Iroquois trolley attracts huge interest at auction

01:28, May 05 2014
TAKING OFF: Leading aircraftman Sam Baker, left, and Flight Lieutenant Loic Ifrah with the trolley they and three of their colleagues built for the Red Bull Trolley Grand Prix last year.

An miniature Iroquois built for the Red Bull Trolley Grand Prix has flown above $1700 in a charity auction.

A team of friends all based at Ohakea Air Force Base built the trolley, named the Chickenhawk, last year.

Maxing out at about 41kmh in its run, the Chickenhawk didn't make it to the podium on the day, but with its working rotor and navigation lights, it was a crowd favourite.

The trolley was put up for sale on Trade Me with the auction closing last night.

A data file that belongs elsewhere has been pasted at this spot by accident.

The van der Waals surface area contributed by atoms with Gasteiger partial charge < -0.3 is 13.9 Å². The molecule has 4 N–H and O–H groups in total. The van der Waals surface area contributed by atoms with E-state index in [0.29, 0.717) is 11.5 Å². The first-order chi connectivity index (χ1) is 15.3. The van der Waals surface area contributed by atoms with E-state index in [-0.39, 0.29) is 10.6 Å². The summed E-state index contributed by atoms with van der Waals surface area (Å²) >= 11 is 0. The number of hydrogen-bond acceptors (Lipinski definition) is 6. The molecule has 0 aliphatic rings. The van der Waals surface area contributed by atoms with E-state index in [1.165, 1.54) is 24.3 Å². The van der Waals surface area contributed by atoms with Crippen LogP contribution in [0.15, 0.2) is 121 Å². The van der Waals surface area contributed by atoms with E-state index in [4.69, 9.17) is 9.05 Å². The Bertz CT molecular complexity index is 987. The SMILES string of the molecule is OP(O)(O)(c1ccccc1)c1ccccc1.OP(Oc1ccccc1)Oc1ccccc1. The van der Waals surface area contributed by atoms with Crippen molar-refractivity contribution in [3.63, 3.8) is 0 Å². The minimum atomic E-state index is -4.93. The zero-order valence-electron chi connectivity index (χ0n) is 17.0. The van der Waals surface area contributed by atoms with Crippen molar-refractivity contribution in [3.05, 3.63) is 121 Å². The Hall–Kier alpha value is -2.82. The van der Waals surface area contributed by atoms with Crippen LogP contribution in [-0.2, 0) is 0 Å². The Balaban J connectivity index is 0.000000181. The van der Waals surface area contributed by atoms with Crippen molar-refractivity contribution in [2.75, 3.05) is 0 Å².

The successful bid reached $1710, money that will be donated to the Missing Wingman Trust.

The trust was established in 2010 following the deaths of a number of air force staff, including Flying Officer Dan Gregory, Flight Lieutenant Hayden Madsen and Corporal Ben Carson in the Anzac Day Iroquois crash, and Squadron Leader Nick Cree in a Red Checkers training crash.


The trust helps look after the families left behind.

The trolley boasts a powered main rotor and free-spinning tail rotor, working navigation lights, an instrument panel with authentic parts and Iroquois cyclic control stick.

The trolley was listed as a "cool auction" on Trade Me with the auction clocking more than 30,000 views and numerous questions and comments.

Questions ranged from whether the chopper could fly from Tuatapere to Taipa with auxiliary fuel tanks fitted, to if it was safe for children to play on.

Manawatu Standard